In the mid-1930s, RAF Fighter Command consisted of 13 squadrons equipped with obsolete biplanes such as the Bristol Bulldog, Hawker Demon and Hawker Fury. In 1935, the Air Ministry issued Specification F.36/34 for a new high speed monoplane single seat fighter.
Sydney Camm, chief designer at Hawker Aircraft, who was constantly working on new fighter designs, submitted the prototype of the Hurricane. It was powered by the new Rolls-Royce Merlin engine and designed to carry eight machine guns in the wings.
The prototype, registered K5083, flew in November 1935 and the Air Ministry placed an order for 600 aircraft which was later increased to 1,000. The first production Hurricane, L1547, flew in October 1937.
The prototype was originally referred to as the Merlin
Performance Hurricane prototype K5083
Powerplant 1 x 900hp Rolls-Royce PV-12 driving a two-bladed fixed-pitch propeller
Maximum speed 315 mph at 16,200ft
The aircraft weighed 5,672 lbs and could take off in just under 800 ft. It could climb to 15,000ft in 5 minutes 42 seconds.
In 1936, Hawker Aircraft Ltd bought Parlaunt Farm, Langley, to build an airfield and factory. It was completed by the end of 1938. The factory produced one Hurricane per day but production was up to five per day by 1942.
The Battle of France
In September 1939, The RAF had 18 squadrons of Hurricanes and the first of six squadrons were sent to France to help stem the German invasion. They were joined in May 1940 by four more squadrons but the German Blitzkrieg had gained momentum by now and all the Hurricanes were withdrawn to Britain by the middle of June.
Hurricanes were next involved in Operation Dynamo, the evacuation of British, French and Belgian troops from Dunkirk, and the Battle of Britain which is covered in another page. During the Blitz the Hurricane became the main night-fighter until more specialised aircraft were developed.
The Battle of the North Atlantic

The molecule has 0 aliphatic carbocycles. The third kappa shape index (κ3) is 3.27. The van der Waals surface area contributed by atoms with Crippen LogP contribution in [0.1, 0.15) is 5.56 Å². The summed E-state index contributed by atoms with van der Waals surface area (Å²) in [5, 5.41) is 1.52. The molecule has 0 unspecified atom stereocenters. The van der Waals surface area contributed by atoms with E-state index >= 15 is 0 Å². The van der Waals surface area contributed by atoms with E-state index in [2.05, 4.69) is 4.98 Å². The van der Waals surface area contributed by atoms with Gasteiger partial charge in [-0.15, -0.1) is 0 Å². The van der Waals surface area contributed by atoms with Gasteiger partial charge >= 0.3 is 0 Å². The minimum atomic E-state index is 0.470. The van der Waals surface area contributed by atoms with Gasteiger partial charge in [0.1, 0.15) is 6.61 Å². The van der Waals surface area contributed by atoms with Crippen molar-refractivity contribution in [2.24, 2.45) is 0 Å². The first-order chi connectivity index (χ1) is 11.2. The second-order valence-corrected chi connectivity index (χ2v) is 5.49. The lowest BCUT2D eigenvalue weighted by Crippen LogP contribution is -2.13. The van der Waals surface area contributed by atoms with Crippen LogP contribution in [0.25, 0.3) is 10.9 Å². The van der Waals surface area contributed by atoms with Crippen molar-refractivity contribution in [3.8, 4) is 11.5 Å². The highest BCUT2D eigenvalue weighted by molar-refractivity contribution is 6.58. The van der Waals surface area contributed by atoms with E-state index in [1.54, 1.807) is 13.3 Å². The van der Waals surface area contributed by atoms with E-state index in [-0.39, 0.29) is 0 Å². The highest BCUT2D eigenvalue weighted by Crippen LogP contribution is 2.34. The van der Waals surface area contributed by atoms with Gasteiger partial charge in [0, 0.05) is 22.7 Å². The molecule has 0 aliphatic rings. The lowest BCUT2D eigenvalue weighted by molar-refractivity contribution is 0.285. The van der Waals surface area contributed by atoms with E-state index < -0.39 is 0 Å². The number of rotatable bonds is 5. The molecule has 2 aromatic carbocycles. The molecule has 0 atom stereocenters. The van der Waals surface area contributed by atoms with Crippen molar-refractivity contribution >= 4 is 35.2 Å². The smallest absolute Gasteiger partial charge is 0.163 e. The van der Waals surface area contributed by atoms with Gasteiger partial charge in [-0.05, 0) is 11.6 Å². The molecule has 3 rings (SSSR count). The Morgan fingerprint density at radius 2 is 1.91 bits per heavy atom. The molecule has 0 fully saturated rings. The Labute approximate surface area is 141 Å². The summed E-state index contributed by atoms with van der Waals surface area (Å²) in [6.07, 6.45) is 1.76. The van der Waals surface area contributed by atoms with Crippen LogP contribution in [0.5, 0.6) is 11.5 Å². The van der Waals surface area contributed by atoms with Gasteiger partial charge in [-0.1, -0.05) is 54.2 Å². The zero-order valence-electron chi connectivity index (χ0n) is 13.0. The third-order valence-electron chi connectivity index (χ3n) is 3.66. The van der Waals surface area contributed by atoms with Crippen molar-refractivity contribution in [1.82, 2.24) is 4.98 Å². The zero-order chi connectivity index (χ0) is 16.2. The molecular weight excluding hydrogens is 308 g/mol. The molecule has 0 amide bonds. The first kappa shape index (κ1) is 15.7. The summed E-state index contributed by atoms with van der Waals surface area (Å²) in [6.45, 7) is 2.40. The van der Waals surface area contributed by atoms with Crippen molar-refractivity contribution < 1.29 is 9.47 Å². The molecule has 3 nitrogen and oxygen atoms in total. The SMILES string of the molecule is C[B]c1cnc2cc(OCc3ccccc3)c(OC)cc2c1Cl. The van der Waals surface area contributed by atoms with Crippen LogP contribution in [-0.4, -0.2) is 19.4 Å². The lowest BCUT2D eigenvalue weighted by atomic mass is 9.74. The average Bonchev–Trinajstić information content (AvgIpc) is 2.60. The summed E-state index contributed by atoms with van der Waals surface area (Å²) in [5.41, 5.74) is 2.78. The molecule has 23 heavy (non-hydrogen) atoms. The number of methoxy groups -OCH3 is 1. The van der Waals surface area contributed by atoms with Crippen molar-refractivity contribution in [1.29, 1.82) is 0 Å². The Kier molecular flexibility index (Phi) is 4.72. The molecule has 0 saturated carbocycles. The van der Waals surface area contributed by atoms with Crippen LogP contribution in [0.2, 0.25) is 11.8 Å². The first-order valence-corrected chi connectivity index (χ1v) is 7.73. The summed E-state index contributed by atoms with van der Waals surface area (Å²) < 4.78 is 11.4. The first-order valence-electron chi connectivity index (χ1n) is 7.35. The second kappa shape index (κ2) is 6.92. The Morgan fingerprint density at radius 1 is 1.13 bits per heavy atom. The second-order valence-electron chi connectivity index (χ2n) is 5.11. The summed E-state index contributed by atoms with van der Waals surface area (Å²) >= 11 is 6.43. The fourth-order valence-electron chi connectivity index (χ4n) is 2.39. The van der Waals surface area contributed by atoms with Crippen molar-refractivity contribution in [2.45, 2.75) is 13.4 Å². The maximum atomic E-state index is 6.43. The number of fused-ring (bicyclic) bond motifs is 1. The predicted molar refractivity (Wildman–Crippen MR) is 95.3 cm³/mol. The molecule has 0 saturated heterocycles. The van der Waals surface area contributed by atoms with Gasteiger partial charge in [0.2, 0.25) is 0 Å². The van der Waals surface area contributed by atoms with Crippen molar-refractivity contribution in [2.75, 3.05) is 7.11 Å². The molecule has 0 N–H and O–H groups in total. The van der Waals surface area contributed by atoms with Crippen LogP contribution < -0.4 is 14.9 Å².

When France fell, a major priority other than the Battle of Britain was the protection of convoys in the North Atlantic. These convoys were bringing desperately needed supplies from North America to Britain and the Soviet Union but, with little or no air cover, they were vulnerable to attack from U-Boats and long-range Focke-Wulf Fw200 bombers.
A stop-gap measure came in the form of Hurricanes launched from a catapult on a merchant ship to intercept the bombers. After the sortie the pilot would then make for nearest landfall or ditch in the sea hoping to be picked up by one of the ships. The aircraft were known as ‘Hurricats’ by the pilots. Later, true Sea Hurricanes were produced, fully equipped to be operated from newly-available escort carriers.
In the desert war in North Africa in 1942, Hurricane MkIIs fitted with four 20mm cannon and provision for two 250 lb bombs proved successful in the ground attack role against German and Italian armour In Europe, Hurricanes flew night-time intruder or ‘rhubarb’ missions flying low over France attacking targets of opportunity such as railway lines and military installations.
A handful of Hurricanes flown by valiant pilots and ground crews defended Malta from June 1940 until early 1942 when reinforcements finally arrived.
In September 1941, two RAF Hurricane squadrons, 81 and 134, were sent to Russia help in the defence of Murmansk. During this deployment the RAF pilots shot down 15 German aircraft for the loss of one Hurricane. Soon after, 2,952 Hurricanes were supplied to the Soviet Union under a Lend Lease agreement.
In 1942 Hurricanes were sent to Asia and fought throughout the war. The machines were becoming obsolete by now and there performance was further hampered by the fitting of tropical air filters under the nose.
14,451 Hurricanes were produced including 2,750 produced by the Gloster Aircraft company, 300 by the Austin Aero Company and 1,551 by the Canadian Car and Foundry, Ontario. Sea Hurricane numbers are a little bit sketchy because many were conversions from machines built as Hurricanes. The best number of custom-built Sea Hurricanes that the author can find is 885.
Other than the UK the Hurricane served the forces of several countries including: Australia, Belgium, Canada, Egypt, Finland, India, Iran, Ireland, New Zealand, South Africa, Soviet Union and Turkey.
Hurricane IIC PZ865
This aircraft was the last Hurricane ever built and wore the inscription ‘The Last of the Many’ below the cockpit as it left Hawkers at Langley.
Performance Hurricane IIC
Powerplant 1 x Rolls-Royce Merlin XX engine
Maximum speed 340mph at 21,000 ft
Range 600 miles
Ceiling 35,600 ft
Armament consisted of 4 x 20mm cannon and provision for 2 x 250 lb or 2 x 500 lb bombs. Only 13 Hurricanes worldwide are maintained in airworthy condition, 6 of which are based in the UK.
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